May 19, 2019

Democrats' next oversight move: The power of the purse

Illustration: Sarah Grillo/Axios

House Democrats are considering a new idea to pressure the Trump administration to comply with their subpoenas. The idea is to use the appropriations process as leverage and threaten to withhold funding until they get the documents and testimony they've requested.

Why it matters: It's a move that has a high risk of failure, since appropriations bills have to be approved by a Republican-held Senate and signed by the president. But given the Trump administration's determination to resist all of the Democrats' oversight efforts, and the prospect that court fights could take years, they're being forced to consider every tool they might have.

How it works: Democrats on the House Appropriations Committee are writing the bills that will fund the federal government for the next fiscal year — including the ones that will fund the Justice Department and the Treasury Department, two of the departments that have been resisting subpoenas.

  • A separate House committee could ask the appropriators to add a provision that would limit funds to a department that isn't complying with the subpoenas.
  • A member of Congress could also try to attach an amendment to one of the appropriations bills when they reach the floor in June.

So far, there's no detailed plan. Axios spoke with several members of Congress and staffers involved in the talks, and as of now they say discussions have been preliminary.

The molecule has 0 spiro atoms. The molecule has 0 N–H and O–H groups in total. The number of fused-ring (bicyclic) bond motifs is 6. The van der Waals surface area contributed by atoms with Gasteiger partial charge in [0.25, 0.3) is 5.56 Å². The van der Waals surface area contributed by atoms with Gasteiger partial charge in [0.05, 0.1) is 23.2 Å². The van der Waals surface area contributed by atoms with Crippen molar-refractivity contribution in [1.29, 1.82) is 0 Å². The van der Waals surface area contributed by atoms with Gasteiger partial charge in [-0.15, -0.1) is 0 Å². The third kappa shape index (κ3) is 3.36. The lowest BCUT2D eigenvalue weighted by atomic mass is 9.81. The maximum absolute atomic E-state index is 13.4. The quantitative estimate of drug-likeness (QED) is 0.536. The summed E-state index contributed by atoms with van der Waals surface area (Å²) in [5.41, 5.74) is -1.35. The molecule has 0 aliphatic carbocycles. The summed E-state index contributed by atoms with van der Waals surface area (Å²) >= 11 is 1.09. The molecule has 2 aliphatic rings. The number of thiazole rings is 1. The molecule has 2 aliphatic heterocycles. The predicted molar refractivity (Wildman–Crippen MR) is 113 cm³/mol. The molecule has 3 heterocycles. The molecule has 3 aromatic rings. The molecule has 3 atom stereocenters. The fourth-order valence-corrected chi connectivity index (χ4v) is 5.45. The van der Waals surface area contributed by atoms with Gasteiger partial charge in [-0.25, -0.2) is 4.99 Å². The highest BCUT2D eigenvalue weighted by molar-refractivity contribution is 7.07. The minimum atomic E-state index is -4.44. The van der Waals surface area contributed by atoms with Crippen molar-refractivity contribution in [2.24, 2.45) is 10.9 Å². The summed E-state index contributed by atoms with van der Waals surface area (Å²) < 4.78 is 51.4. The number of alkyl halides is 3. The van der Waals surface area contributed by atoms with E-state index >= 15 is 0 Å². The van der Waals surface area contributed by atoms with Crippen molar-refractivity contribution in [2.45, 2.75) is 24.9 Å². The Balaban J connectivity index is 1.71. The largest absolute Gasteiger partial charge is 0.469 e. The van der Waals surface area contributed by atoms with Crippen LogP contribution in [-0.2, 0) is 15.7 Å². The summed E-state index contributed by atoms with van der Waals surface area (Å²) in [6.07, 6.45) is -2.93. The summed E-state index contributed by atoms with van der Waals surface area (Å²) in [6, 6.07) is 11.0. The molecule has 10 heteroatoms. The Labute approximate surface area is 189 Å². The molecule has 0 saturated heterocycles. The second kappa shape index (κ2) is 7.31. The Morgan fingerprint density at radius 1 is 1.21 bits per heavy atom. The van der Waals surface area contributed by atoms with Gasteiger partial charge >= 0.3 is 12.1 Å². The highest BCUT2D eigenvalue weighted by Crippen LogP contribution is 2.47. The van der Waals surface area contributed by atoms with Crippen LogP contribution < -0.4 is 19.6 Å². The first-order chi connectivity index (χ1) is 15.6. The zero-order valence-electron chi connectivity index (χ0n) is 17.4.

• "We look at it as, 'Okay what's our recourse?' This is one of them. We also have contempt orders and fines," a senior Democratic leadership aide told Axios.
  • A House appropriations committee aide said the tactic would probably be useful mostly as a threat, adding that "if Dems are trying to target swift compliance, this may not be the most effective option" given how long it takes to pass appropriations bills.

The bottom line: There's probably no oversight tool that won't lead to months of delays if the Trump administration is determined to resist House Democrats.

Go deeper: How Trump is stalling Democrats

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Biden bets it all on South Carolina

Illustration: Eniola Odetunde/Axios

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Why it matters: Biden has bet it all on South Carolina to position himself as the best alternative to Bernie Sanders — his "good buddy," he tells voters before skewering Sanders' record and ideas.

Coronavirus updates: Market ends worst week since financial crisis

Data: The Center for Systems Science and Engineering at Johns Hopkins, the CDC, and China's Health Ministry. Note: China numbers are for the mainland only and U.S. numbers include repatriated citizens.

The stock market ended its worst week since the financial crisis, prompting the Fed to release a statement. Meanwhile, the WHO warned that countries are losing their chance to contain the novel coronavirus and raised its global risk assessment to "very high" Friday.

The big picture: COVID-19 has killed more than 2,860 people and infected more than 84,000 others in over 60 countries and territories outside the epicenter in mainland China. The number of new cases reported outside China now exceed those inside the country.

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California coronavirus: Latest case has no recent history of international travel

Gov. Gavin Newsom. Photo: Kevork Djansezian/Getty Images

A new case of the novel coronavirus in California was announced on Friday after Gov. Gavin Newsom said Thursday that 33 people had tested positive for the virus, noting the risk to the public remains low.

What's new: An adult woman with chronic health conditions in Santa Clara County who "did not recently travel overseas" or come into contact with anyone known to be ill was confirmed to have contracted the coronavirus on Friday by CDC and California Department of Public Health officials.

Go deeperArrowUpdated 13 hours ago - Health